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That said, choose your words carefully

By Stephen Wilbers

Author of 1,000 columns
published in the Minneapolis Star Tribune & elsewhere

Word choice is a topic on many editors’ and readers’ minds these days.

Christine wants to know which word is correct, “preventative” or “preventive”:

“I always thought eating an apple a day was a ‘preventative’ measure to take when you wanted to ‘prevent’ the doctor from visiting. Now it seems I’ve been left in the dust of the preference for ‘preventive.’”

I’m sorry to say you have. Just as the preferred word is “orient” rather than “orientate,” the preferred word is “preventive” – the one with fewer syllables. It might help if you think of eating just three apples a day rather than four.

Donald writes: “I’m trying to explain to an ESL [English as a Second Language] student the difference between ‘ensure’ and ‘insure.’ Any suggestions? I’ve looked at Webster’s Unabridged, which seems to add to my confusion.”

First, my compliments to you for owning and using a dictionary, even if this particular word search was unsuccessful. “Ensure” means “to bring about,” whereas “insure” – as its spelling suggests – refers to something that can be insured: life, health, and property. So ensure your happiness and security by insuring your house.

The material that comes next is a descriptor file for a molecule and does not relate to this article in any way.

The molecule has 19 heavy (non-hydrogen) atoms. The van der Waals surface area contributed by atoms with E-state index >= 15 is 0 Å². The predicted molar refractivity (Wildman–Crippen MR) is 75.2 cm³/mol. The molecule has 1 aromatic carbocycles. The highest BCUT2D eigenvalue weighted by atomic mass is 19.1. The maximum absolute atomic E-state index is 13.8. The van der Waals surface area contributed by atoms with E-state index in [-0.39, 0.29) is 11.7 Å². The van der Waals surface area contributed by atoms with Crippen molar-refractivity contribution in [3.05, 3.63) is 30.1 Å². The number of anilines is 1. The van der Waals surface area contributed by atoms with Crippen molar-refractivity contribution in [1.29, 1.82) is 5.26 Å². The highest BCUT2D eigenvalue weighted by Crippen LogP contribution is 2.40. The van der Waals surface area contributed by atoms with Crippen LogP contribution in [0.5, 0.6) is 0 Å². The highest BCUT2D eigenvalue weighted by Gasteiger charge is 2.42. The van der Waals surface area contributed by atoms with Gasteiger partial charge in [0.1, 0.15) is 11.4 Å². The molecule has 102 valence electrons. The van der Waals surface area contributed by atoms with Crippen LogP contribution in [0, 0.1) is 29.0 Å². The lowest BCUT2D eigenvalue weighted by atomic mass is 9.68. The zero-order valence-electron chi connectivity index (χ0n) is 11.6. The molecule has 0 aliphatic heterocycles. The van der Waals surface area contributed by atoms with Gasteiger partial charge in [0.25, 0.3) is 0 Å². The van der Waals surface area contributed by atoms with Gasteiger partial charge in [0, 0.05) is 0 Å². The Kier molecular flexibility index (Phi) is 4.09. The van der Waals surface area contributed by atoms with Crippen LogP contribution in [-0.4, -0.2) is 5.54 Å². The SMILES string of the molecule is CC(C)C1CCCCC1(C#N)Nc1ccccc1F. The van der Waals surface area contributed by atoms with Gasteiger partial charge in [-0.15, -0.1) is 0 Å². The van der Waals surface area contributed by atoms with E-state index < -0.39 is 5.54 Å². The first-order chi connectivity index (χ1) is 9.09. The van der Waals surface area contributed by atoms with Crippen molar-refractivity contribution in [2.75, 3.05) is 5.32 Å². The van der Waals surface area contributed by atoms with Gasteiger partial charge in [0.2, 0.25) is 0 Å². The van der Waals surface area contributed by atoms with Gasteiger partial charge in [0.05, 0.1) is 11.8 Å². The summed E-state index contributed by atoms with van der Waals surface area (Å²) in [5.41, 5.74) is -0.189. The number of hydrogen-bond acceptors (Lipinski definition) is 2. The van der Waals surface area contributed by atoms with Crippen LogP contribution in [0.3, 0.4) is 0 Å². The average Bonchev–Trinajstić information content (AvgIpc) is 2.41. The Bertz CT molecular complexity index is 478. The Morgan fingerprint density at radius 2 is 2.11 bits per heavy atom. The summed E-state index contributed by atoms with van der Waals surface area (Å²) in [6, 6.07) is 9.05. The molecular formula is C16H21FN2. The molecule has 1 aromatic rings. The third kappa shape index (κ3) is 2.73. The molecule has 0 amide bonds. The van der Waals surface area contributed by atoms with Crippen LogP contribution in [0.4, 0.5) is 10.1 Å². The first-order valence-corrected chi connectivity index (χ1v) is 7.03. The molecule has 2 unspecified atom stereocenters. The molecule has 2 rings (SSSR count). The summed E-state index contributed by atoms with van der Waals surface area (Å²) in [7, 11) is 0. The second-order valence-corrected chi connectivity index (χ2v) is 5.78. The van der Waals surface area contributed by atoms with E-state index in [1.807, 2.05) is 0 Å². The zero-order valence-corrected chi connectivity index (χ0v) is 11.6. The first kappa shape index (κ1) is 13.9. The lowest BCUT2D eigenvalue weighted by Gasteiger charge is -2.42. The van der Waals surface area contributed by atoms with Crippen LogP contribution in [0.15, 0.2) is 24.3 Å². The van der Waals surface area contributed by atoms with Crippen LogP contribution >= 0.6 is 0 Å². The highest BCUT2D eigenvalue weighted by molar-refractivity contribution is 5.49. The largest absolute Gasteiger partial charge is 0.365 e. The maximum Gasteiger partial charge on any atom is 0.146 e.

Otto writes: “Your column on ‘got/get’ reminded me of a group of phrases used mostly on TV that are annoying to me: ‘Having said that,’ ‘That said,’ ‘That having been said.’ They have become clichs. They have meaning that is unclear or non-existent. And they often have an antecedent problem, as in ‘Having said that, the bill was approved.’ On many occasions, you have criticized dangling modifiers. But I remember none of your columns that addresses my group of annoyances.”

Well, here it is. That said, I too find those phrases annoying.

Also in response to my column on annoying phrases, one editor wrote, “Enjoyed this column, but I gotta admit I don’t get riled over got.”

Nevertheless, this editor does have a “mighty long” list of pet peeves, among them:

“I am at war with a couple of recent virus-like business-story clichs, and I eliminate them every time I’m editing. The first is ‘saw,’ as in ‘Medtronic saw its stock fall.’ A company is inanimate; it can’t see. The second is ‘shuttered’ as a synonym for ‘closed.’ Once in a while isn’t bad, but its frequent recurrence makes me shudder. One of the worst – and partially redundant – is ‘predawn darkness.’ It often appears in a sentence with another near-meaningless clich: ‘Workers sifted through the rubble of a fire that destroyed the Ace Pancake and Tube Alloy plant in the predawn darkness.’”

I agree that personifying an inanimate company as “seeing” sometimes seems pointless. However, I think that personification, when done well, can breathe life into a sentence, as in “Medtronic fell on hard times” or “Medtronic stocks jumped to a record high.”

Mostly, though, I want to tour the Ace Pancake and Tube Alloy plant to see if the company has increased its efficiency by consolidating the two production lines.

Hmm. Think I’ll skip breakfast.